NBA Saturday: Hamidou Diallo’s Unique Path To The NBA

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The basketball community has heard of the “one and done” prospect, but Hamidou Diallo is poised to become a unique “none and done” should he stay in this year’s draft pool.

A native of Queens, New York, Diallo participated in this week’s NBA Combine in Chicago for prospects looking to make their case to league personnel as to why they should be drafted.

But there’s a catch with Diallo. The 6-foot-4 shooting guard has never played a game of college basketball despite being enrolled at the University of Kentucky since Jan. 7.

By league rule, a player has to be at least 19 years old or at least one season removed from graduating high school to become eligible to play in the NBA. Well, after spending a post-graduate year at Putnam Science Academy, Diallo — whom ESPN ranked as the No. 12 player in the Class of 2017 before enrolling at Kentucky — meets the necessary requirements to make a jump to the big leagues despite not getting any college playing time.

After enrolling in school midway through the basketball season, Diallo and Kentucky head coach John Calipari made the decision to restrict the shooting guard’s participation to practicing with the team instead of getting in-game action. Through this unprecedented scenario, however, it’s been the Wildcat coaching staff that has had Diallo’s back.

“It’s just been a difficult process,” Diallo said to ESPN’s Jeff Goodman at Thursday’s session of the Combine. “I ended up trying to do this cause the coaching staff at Kentucky just guided me through the process and thought it was the best thing for me to do. Test the waters and see where I stand. If now was the time then so be it. I wouldn’t mind going back to the University of Kentucky. I’m still leaving both doors open.”

The Draft Combine is a showcase for players looking to impress the decision makers at the NBA level. Scouts, general managers, head coaches and agents are all littered throughout the gym, analyzing the prospects as they go through drills and other exercises.

With an air of uncertainty surrounding Diallo, the super athletic guard didn’t disappoint those looking for a little more clarity on his skill set and physical tools. Along with measuring out with a 6-foot-11 wingspan, Diallo posted the highest max-vertical leap of the weekend (and second highest in Combine history) by jumping 44.5 inches. He also registered the second-fastest time in both the shuttle run drill (2.79 seconds) and the three-quarter-court sprint (3.11 seconds).

Even without playing in any meaningful basketball for half the season, Diallo still managed to be in prime shape in part because of his opportunity to put in work while at Kentucky.

“I just worked hard every day,” Diallo said to reporters. “Going into the gym and giving it 100 percent. I’m not in the gym just going through the motions. Give it 100 percent and definitely with those guys in practice getting in live action, and training and doing live things.”

Calipari has helped 28 players from Lexington get drafted into the NBA during his time as Kentucky’s head coach. With three more players surely on their way this year in De’Aaron Fox, Malik Monk and Bam Adebayo, Diallo is grateful for the guidance he is receiving through this process from someone as experienced as Calipari.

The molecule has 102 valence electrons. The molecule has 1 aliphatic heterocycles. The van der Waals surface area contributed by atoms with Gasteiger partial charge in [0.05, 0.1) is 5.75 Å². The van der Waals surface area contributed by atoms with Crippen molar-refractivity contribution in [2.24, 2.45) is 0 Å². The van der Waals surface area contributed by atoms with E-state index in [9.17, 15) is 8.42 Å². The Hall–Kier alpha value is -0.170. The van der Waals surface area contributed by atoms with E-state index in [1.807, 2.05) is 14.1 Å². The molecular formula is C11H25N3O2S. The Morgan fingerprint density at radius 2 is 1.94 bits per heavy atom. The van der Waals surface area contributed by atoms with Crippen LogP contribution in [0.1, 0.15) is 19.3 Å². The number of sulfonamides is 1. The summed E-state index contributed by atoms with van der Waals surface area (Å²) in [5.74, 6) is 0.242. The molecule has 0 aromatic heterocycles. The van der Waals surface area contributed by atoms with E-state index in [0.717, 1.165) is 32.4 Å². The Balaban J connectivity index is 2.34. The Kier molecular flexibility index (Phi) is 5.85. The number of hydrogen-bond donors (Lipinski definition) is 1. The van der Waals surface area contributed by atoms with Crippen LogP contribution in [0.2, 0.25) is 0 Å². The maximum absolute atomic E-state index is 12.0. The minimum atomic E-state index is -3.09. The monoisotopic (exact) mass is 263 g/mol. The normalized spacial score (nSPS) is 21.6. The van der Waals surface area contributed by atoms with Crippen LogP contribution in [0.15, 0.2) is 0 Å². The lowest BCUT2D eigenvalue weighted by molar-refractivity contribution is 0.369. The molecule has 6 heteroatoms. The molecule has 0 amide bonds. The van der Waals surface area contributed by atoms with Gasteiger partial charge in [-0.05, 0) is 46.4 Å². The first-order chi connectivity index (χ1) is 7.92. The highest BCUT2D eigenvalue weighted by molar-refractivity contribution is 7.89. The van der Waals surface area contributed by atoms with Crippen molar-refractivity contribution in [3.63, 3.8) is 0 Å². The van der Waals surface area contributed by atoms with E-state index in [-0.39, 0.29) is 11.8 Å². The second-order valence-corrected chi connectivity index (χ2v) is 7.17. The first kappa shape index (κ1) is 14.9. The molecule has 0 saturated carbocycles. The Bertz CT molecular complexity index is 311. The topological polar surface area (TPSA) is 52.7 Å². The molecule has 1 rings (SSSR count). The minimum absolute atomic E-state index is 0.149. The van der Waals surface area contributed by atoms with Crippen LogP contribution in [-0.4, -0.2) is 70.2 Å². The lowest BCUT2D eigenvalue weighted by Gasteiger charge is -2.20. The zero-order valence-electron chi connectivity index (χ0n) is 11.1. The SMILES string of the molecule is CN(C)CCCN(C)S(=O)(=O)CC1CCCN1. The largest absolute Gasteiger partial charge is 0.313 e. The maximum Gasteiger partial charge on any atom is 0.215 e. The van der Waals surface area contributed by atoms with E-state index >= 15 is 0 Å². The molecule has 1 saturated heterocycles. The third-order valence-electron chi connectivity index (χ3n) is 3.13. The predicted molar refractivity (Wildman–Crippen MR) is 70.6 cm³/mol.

“Cal is a person that I really trust in my life,” Diallo said. “He’s been through this process more than anyone I know, or anybody that I’ve met. So, him telling me what he thinks is definitely gonna be good.”

What makes Diallo’s situation so unique, and separated from someone like Thon Maker, who was drafted 10th overall in 2016 after not playing college basketball, is that he still has the option to return to school. Should he not sign with an agent, Diallo has until May 24 to decide to return to school next season.

Bringing Diallo back into the fold at Kentucky would make the top recruiting class in the nation — which features seven players from ESPN’s Top 100 — even more lethal. Diallo’s bond with committed Wildcats like Kevin Knox, Quade Green and Nick Richards pull his heart back to Lexington. But at the end of the day, the Queens native intends to put himself first.

“I love those guys like brothers that are coming in,” Diallo said about his potential Kentucky teammates. “At the end of the day, I gotta do what’s right for me and my family. And if that’s to go to the NBA, or if it’s to come back to Kentucky.”

Despite the deep connection with his potential teammates, Diallo knows everyone is in his corner no matter what he decides.

“Those guys are really supportive of me,” Diallo said. “They understand as basketball players, they understand the grind and the struggle that we go through. So, they see and opportunity like this. I got a text from almost all the guys just telling me ‘Hey go out there and kill it, man.’ That’s what you really call brotherhood.”

After meeting with 10 teams in Chicago, Diallo will surely land more pre-draft workouts as the next 10 days unfold, leading up to the point when he needs to make a permanent decision. With his prototypical NBA athleticism and size, it wouldn’t be surprising if Diallo impressed more than one of those franchises.

If Diallo decides the NBA is calling his name this year, then his “none and done” path will most certainly be unchartered waters. But don’t expect him to focus on the abnormality of his situation.

“I think everybody has a different route to the NBA,” Diallo said. “We could sit here and talk about a lot of people’s different routes that they took to get to the NBA. Whatever best suits that one, everybody has a different route.”

Should he stay or should he go, Diallo is just focused on proving he fits in wherever he ends up.

“At the end of the day I feel like I’m a basketball player, and things happen,” Diallo said. “I just gotta wait for my chance and prove that I belong.”